Delete American paramedics.

Should paramedics be abolished & replaced by physician asst's or nurse practitioners?

  • Yes

    Votes: 4 5.3%
  • No, fine as it is.

    Votes: 10 13.2%
  • No, just empower paramedics

    Votes: 60 78.9%
  • I am a paramedic and would upgrade to PA if necessary.

    Votes: 12 15.8%

  • Total voters
    76
  • Poll closed .

mycrofft

Still crazy but elsewhere
11,322
48
48
How about cutting to the chase and abolishing paramedics and replacing them with physician assistants and maybe nurse practitioners? Keep the much lesser-trained EMT-B and first responder for areas which need a filler between first-aid and ACLS and won't otherwise get some, but in other areas go right to a really well-educated and qualified partitioner who is cheaper than a doc and oriented/indoctrinated for prehospital situations? Darned good step into the field of emergency medicine for an aspiring full-on MD too, if they stay long enough "on the street" to learn about it before they dive back into the ivory towers.

Our Australian and New Zealand associates may be saying "Just give the paramedics more power; works here!".

Let's toss it around!
 

BEorP

Forum Captain
370
1
0
Why not just make paramedicine a real profession through education, which will lead to empowerment of paramedics?
 

Veneficus

Forum Chief
7,301
16
0
I support the European idea of using a physician (particulary an anesthesiologist) but I think that empowering paramedics is a reasonable alternative.
 

EpiEMS

Forum Deputy Chief
3,804
1,138
113
Isn't Load and Go vs. Stay and Play the primary distinction between the American and European (e.g. SAMU in France) models? High level practitioners on scene may be more inclined to stay and play, even though they don't have the same level of equipment that they would in a hospital, no?
 

Aidey

Community Leader Emeritus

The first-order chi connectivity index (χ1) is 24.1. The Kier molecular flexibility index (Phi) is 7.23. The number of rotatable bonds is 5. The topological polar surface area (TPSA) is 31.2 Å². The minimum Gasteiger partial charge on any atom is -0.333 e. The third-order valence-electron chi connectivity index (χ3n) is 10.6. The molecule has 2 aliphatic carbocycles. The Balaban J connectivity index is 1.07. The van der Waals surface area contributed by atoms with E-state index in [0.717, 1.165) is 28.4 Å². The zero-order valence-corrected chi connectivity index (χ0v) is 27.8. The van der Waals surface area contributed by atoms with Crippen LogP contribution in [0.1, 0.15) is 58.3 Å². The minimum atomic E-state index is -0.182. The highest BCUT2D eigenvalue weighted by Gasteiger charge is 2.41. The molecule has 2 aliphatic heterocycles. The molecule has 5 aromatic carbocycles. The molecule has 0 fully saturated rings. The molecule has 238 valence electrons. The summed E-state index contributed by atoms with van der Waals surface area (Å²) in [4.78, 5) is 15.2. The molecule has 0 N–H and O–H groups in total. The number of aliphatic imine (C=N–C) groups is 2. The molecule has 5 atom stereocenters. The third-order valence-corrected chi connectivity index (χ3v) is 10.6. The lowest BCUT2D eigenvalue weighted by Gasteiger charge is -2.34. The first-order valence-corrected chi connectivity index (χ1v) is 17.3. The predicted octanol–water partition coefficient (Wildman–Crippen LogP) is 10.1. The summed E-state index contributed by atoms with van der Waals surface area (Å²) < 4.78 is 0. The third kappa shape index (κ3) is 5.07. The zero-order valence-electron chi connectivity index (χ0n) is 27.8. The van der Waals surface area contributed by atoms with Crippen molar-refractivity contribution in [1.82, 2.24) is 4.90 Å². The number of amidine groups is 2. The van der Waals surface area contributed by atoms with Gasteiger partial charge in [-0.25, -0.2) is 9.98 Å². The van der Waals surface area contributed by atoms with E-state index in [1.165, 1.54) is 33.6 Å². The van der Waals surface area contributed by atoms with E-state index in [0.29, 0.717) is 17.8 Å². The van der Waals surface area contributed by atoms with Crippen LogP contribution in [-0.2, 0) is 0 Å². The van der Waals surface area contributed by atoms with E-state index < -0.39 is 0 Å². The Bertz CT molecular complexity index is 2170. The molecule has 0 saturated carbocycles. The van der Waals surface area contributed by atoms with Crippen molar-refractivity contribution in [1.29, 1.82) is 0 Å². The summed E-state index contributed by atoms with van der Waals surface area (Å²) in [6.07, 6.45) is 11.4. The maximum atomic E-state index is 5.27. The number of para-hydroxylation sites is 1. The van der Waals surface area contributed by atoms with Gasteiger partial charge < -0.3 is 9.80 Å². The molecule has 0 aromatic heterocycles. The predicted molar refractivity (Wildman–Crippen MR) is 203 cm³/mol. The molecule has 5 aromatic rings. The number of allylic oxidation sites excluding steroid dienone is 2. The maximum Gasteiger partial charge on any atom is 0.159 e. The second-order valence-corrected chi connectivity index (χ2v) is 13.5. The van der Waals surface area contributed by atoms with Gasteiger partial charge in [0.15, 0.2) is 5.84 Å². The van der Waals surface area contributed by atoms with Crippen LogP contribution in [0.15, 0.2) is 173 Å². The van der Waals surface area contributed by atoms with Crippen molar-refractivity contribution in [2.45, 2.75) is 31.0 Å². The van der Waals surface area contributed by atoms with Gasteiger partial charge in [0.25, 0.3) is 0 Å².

4,800
11
38
Well, considering I think that having both PA and NP in this country is an absurdity I can't really pick one. I'm personally a fan of the Oz/Nz systems, and of all the options I think those would be the most feasible to adapt to the current US system.
 

Veneficus

Forum Chief
7,301
16
0
Isn't Load and Go vs. Stay and Play the primary distinction between the American and European (e.g. SAMU in France) models? High level practitioners on scene may be more inclined to stay and play, even though they don't have the same level of equipment that they would in a hospital, no?

I would wager you don't know what kind of equipment those types of units carry. I have seen European units with scrub sinks, a full complement of surgical tools, and every medication used in emergency medicine. (all neatly packed away on a Mercedes sprinter)

As well, I have not witnessed a "stay and play mentality," rather a treat and release or stabilize and transfer.

"The load and go" mentality, I would think came more from the US EMS origin of needing to rapidly train and field providers to work out of hospital, as the US medical establishment purposefully limits the number of physicians it trains or accepts to manipulate market forces.

If you design an imperfect system, propaganda is the perfect way to justify it.